Three weeks ago I lost the use of a word.
Ask me how I felt about my recent holiday in Rajasthan [see Magic Carpet, greyhares blog, 22nd Jan, 2011] and out would come ‘fascinating’, ‘spellbinding’, ‘enriching’, ‘educative’; but ‘enjoyable’ – no!
The problem was that any feelings I had of enjoyment had been drowned by those aroused by my being incessantly badgered and harassed for money. India is a magical place with energy and dynamism coupled with a rich culture and a long history.
For sheer splendour there can be little to beat the Taj Mahal – and the fort in Jodhpur and the palace at Udaipur run it a close second. But memories of these were tarnished by waves of shop keepers haggling, street vendors hawking and the destitute begging. And the pressures were intense, far exceeding any I have experienced elsewhere, for example, in Nepal or Morocco. I found coping difficult.
A lot of preparation goes on before a holiday. Time is taken reading guide and phrase books, planning clothing, researching and acquiring the necessary medicines and vaccinations, as well as physical training for the more ‘active’ walking or cycling holidays. I had never thought to prepare myself for the pressures of intense begging, but now I have started. My hope is that when or if I go back to India or visit equivalent parts of South America, my trip will be that much less perturbing.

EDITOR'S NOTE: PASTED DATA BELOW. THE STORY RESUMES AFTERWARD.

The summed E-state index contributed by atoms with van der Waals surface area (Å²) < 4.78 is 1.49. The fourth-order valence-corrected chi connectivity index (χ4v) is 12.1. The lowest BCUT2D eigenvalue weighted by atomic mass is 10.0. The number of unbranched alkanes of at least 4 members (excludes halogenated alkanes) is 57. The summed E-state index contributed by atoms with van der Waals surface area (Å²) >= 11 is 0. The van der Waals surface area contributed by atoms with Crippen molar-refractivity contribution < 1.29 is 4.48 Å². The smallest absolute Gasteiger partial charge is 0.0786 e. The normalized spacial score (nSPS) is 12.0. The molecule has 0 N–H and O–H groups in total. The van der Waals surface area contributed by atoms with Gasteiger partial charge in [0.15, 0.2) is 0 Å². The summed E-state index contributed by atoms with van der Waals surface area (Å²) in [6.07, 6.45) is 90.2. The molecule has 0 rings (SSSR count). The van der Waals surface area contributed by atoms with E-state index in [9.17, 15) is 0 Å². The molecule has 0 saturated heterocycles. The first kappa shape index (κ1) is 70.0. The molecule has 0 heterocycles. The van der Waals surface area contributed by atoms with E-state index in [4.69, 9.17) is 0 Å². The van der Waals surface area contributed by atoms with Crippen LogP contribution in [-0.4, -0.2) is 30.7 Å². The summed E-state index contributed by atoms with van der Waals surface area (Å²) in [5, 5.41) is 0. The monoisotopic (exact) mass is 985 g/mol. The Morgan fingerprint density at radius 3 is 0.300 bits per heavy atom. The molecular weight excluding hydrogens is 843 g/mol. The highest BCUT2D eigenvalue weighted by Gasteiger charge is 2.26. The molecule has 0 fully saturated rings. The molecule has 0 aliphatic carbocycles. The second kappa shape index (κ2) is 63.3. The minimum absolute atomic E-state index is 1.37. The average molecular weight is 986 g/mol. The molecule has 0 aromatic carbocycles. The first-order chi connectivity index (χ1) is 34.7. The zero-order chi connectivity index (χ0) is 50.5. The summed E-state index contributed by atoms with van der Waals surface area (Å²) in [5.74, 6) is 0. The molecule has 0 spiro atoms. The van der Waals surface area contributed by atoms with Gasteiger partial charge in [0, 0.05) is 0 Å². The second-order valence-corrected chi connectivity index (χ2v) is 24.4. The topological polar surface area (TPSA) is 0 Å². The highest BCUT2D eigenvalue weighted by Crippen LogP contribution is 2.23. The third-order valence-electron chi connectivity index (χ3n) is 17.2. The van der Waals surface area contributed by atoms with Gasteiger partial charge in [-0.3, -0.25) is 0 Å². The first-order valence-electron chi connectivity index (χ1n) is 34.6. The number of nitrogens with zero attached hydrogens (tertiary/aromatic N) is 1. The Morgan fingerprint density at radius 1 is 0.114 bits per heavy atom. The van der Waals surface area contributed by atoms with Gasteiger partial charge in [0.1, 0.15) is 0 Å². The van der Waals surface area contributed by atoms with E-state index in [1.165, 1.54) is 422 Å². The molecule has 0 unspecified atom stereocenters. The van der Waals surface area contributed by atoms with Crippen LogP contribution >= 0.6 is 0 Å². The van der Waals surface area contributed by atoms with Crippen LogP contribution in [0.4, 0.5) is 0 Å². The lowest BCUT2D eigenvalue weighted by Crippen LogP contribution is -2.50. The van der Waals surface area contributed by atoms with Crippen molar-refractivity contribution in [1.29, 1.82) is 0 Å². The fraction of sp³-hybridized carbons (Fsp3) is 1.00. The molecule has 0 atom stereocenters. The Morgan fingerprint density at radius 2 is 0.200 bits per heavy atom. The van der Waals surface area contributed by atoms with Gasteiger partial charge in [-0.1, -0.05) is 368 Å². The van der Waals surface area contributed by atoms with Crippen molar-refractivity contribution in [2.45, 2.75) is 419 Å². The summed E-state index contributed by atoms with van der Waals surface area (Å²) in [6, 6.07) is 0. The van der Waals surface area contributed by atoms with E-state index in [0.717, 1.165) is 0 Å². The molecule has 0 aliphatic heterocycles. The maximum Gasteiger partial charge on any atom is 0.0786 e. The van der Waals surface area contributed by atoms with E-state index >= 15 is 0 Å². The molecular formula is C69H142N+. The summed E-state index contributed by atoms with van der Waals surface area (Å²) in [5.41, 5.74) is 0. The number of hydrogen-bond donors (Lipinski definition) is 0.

These are my plans. First, and in retrospect, I now realise that the organisation of the recent trip itself was bound to attract trouble. Arrangements were such that each week and at the same time, two or three coach-loads of easily identified rich tourists would arrive at the exact same sites. It was inevitable that there would be crowds to greet and prey on us. Indeed, on the occasions when we went sight- seeing alone, as we did in New Delhi before joining the tour proper, molestation was rare. In future, programmed, coach-bound, site seeing is definitely out.
Second, I failed to distinguish between selling and begging. Sellers were plying their trade and when they overstepped the mark for the most part they seemed to expect (and respect) rebuke. But repeated reprimands escalating from the polite, to the firm, to the ‘strongly’ assertive (raising one’s voice) are actually hard work and unpleasant. This approach does require resolve, and I now know to use it with more confidence.
Third, and much more disturbing, is how to handle begging? How to tackle pleading by women and children who live on the streets or in the slums, survive on rubbish-tip pickings and are emaciated, ragged and destitute? The advice we were given locally was to ignore them, not to look them in the face and not to give (‘it encourages others’!). In effect, we were pressed to treat them as ‘nothings’, to de-humanise them. I followed this advice but now realise that my de-humanising was morally wrong, emotionally taxing and unforgiveable. There is no way that I can change the sort of societal systems that exist in India but when faced with beggars in the future I will make eye contact, offer something material (say fruit) and before leaving their community will donate to the local charity that is addressing their welfare. Dehumanising others actually dehumanised me and is something of which I never want to be part of again.
My trip to India was at one and the same time fascinating and unsettling. So while the country was full of splendour, it also gave me insights that revealed my own emotional values. Being deprived of enjoyment was such a waste but at least I now feel better prepared for the next time. Moreover, use of the word as it relates to my recent trip is coming back.